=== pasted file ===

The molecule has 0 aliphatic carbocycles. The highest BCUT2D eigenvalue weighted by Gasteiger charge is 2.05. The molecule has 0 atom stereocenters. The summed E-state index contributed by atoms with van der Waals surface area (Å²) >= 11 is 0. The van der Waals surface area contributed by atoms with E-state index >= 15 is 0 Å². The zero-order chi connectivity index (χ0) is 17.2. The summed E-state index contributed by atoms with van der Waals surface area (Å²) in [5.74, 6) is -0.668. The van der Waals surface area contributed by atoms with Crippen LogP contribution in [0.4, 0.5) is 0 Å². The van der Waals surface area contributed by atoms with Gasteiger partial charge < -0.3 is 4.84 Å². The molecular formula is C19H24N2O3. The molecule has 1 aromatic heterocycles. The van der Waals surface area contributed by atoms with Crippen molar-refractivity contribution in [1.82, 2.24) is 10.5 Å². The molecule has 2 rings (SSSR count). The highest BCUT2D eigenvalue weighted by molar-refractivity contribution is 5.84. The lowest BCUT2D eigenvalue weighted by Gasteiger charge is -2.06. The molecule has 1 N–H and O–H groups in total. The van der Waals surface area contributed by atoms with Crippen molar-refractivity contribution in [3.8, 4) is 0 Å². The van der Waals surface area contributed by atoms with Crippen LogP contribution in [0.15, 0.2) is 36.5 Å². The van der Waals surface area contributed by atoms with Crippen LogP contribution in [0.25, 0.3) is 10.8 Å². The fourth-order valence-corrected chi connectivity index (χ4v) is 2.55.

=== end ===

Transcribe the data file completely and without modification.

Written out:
The molecule has 0 aliphatic carbocycles. The highest BCUT2D eigenvalue weighted by Gasteiger charge is 2.05. The molecule has 0 atom stereocenters. The summed E-state index contributed by atoms with van der Waals surface area (Å²) >= 11 is 0. The van der Waals surface area contributed by atoms with E-state index >= 15 is 0 Å². The zero-order chi connectivity index (χ0) is 17.2. The summed E-state index contributed by atoms with van der Waals surface area (Å²) in [5.74, 6) is -0.668. The van der Waals surface area contributed by atoms with Crippen LogP contribution in [0.4, 0.5) is 0 Å². The van der Waals surface area contributed by atoms with Gasteiger partial charge < -0.3 is 4.84 Å². The molecular formula is C19H24N2O3. The molecule has 1 aromatic heterocycles. The van der Waals surface area contributed by atoms with Crippen molar-refractivity contribution in [1.82, 2.24) is 10.5 Å². The molecule has 2 rings (SSSR count). The highest BCUT2D eigenvalue weighted by molar-refractivity contribution is 5.84. The lowest BCUT2D eigenvalue weighted by Gasteiger charge is -2.06. The molecule has 1 N–H and O–H groups in total. The van der Waals surface area contributed by atoms with Crippen molar-refractivity contribution in [3.8, 4) is 0 Å². The van der Waals surface area contributed by atoms with Crippen LogP contribution in [0.15, 0.2) is 36.5 Å². The van der Waals surface area contributed by atoms with Crippen LogP contribution in [0.25, 0.3) is 10.8 Å². The fourth-order valence-corrected chi connectivity index (χ4v) is 2.55.